The shut-off valve 35 has three ports and two modes of operation. The shut-off valve toggles between each mode under control of the control signal that is received from the programmable logic controller 40 along line(s) 45. In a first mode of operation, the shut-off valve 35 allows fluid communication between the vacuum operated processing apparatus 20 and an under-pressure source 55 (FIG. 5). In a second mode of operation, the valve 35 isolates the vacuum operated processing apparatus 20 from source 55 by diverting the output of the under-pressure source 55 to the atmosphere (FIG. 6). When used with the vacuum bottom former 60 (FIG. 2), the former 60 is in fluid communication with the under-pressure source as the bottoms of the containers are being formed. Once the bottoms have been formed, however, the shut-off valve 35 may be used to isolate the vacuum operated bottom former 60 from source 55 to facilitate removing the containers from the cups.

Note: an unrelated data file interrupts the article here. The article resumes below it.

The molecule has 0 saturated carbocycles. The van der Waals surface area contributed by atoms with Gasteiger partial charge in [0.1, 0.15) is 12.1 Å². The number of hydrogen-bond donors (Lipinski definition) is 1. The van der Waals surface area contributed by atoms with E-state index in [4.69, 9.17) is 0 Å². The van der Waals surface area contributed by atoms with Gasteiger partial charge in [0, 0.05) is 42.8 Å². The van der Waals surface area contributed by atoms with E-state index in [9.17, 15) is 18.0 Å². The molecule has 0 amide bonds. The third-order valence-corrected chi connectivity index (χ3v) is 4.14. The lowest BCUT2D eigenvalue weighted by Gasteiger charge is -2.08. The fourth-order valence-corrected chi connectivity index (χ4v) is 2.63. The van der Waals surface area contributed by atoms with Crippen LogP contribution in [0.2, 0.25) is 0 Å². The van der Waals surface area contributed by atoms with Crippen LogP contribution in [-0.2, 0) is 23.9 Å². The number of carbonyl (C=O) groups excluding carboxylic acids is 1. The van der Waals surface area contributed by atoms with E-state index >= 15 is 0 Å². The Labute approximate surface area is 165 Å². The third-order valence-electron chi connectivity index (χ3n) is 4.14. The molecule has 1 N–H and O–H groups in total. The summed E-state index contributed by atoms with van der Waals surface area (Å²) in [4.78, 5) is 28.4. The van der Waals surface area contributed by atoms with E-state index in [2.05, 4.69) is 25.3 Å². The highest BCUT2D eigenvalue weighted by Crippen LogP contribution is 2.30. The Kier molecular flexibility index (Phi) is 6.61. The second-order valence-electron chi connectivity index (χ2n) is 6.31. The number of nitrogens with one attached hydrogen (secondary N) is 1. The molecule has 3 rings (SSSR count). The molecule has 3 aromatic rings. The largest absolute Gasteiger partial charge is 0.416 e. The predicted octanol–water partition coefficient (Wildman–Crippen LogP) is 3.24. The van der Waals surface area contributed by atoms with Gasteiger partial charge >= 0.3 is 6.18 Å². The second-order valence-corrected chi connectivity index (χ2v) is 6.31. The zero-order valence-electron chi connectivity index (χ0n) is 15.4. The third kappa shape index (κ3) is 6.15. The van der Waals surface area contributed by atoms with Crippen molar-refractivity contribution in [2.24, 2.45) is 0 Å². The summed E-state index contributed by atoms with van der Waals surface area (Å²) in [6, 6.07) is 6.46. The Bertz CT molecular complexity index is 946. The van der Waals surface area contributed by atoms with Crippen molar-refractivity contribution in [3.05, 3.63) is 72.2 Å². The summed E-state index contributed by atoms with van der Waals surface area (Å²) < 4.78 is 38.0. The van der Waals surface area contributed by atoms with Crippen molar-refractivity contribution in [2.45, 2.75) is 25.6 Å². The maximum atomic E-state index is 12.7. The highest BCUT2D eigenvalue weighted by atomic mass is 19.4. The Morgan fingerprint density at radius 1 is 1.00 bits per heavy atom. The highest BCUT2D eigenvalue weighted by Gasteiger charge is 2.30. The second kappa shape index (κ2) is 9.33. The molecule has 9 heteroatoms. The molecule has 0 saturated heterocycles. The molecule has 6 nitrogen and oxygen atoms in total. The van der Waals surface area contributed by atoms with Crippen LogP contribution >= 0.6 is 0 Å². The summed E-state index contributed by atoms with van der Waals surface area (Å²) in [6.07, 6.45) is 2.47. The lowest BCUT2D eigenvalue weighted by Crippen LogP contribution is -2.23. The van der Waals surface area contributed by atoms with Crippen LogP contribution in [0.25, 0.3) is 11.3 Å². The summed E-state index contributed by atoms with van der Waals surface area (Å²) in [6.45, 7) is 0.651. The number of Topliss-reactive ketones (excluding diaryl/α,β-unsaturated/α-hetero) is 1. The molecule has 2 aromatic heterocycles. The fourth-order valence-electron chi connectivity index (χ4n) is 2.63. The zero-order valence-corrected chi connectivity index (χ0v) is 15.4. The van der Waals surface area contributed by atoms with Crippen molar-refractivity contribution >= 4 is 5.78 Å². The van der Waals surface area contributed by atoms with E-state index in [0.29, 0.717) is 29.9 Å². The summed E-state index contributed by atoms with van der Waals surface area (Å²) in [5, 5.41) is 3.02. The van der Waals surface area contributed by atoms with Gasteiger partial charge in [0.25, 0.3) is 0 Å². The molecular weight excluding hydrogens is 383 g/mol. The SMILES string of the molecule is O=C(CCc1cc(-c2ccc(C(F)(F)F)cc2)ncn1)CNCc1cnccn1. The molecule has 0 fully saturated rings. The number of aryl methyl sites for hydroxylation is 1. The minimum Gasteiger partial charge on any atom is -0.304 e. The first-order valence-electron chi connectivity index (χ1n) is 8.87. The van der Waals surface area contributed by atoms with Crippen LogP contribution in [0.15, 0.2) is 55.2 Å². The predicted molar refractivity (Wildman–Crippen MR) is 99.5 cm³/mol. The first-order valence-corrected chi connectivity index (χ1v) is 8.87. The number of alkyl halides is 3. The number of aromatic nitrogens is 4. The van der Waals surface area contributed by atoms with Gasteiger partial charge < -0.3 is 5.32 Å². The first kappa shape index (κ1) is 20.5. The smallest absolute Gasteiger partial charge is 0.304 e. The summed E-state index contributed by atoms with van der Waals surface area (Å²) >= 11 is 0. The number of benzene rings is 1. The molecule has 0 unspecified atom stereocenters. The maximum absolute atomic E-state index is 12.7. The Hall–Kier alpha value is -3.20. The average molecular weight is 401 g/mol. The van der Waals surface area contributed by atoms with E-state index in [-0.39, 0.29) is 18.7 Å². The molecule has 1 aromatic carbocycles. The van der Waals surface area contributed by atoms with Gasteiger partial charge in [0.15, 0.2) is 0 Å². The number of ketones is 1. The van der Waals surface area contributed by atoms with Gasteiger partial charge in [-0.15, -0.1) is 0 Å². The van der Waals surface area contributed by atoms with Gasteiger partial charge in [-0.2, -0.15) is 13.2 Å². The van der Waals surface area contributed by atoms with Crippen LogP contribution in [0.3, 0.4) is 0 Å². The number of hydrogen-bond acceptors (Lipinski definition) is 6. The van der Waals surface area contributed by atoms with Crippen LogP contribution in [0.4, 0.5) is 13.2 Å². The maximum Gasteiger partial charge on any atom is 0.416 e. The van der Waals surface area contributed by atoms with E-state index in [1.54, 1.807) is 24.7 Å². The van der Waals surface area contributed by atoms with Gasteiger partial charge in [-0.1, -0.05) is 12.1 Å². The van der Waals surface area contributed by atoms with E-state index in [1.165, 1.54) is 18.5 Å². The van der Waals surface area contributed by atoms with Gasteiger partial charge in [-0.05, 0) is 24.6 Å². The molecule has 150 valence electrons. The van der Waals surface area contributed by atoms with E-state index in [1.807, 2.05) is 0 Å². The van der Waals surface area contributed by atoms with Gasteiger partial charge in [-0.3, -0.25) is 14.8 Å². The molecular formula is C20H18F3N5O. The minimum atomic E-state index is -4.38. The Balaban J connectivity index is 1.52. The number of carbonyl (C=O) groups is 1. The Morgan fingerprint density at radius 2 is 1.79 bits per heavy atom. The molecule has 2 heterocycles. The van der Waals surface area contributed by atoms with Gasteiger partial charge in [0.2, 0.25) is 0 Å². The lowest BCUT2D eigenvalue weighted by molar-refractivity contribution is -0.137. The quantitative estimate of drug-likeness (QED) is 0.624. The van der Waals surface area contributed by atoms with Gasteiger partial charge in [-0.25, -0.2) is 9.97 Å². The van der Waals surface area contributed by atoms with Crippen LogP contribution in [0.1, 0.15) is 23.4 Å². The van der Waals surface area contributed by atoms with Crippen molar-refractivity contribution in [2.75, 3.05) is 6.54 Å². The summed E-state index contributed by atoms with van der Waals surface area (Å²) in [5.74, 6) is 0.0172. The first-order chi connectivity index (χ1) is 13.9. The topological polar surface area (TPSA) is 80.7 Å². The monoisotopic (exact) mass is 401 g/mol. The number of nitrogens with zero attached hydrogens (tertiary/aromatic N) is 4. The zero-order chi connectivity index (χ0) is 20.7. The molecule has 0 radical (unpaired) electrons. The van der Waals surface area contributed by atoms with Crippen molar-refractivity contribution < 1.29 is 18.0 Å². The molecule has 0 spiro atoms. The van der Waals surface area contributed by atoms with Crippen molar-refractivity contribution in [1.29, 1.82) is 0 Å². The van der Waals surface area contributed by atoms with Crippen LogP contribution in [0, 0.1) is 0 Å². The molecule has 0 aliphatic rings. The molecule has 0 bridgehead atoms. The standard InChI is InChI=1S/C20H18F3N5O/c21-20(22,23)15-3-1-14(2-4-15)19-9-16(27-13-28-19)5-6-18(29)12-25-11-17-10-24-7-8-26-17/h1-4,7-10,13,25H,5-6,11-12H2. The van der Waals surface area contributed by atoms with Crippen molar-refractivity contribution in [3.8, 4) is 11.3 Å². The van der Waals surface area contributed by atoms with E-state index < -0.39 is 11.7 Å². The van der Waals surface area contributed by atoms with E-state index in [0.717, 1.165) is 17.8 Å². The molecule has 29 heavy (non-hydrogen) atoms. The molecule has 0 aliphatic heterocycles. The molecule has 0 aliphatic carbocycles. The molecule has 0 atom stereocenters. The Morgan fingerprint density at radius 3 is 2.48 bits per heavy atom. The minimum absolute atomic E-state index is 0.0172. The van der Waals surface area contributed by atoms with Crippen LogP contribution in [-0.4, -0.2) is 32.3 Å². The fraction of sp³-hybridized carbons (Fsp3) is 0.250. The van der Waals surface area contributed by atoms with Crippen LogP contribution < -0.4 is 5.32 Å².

The separator tank 30 is generally air-tight and includes two openings disposed at an upper portion thereof--a first opening receives the inlet hose 25 to allow the hose to protrude into the separator tank 30 while a second opening receives an outlet hose 65 allowing the hose to protrude into the separator tank 30. Both the inlet hose 25 and the outlet hose 65 openings are sealed by gaskets 70. As illustrated, the inlet hose 25 extends a greater distance vertically downward into the separator tank 30 as compared to the outlet hose 65. This prevents a liquid 75 that enters the separator tank 30 from being siphoned through the outlet hose 65. An opening 80 in the bottom of the separator tank 30 allows liquid that has accumulated to be discharged. An exit pipe or hose 90 provides fluid communication between the opening 80 and a drain valve 95.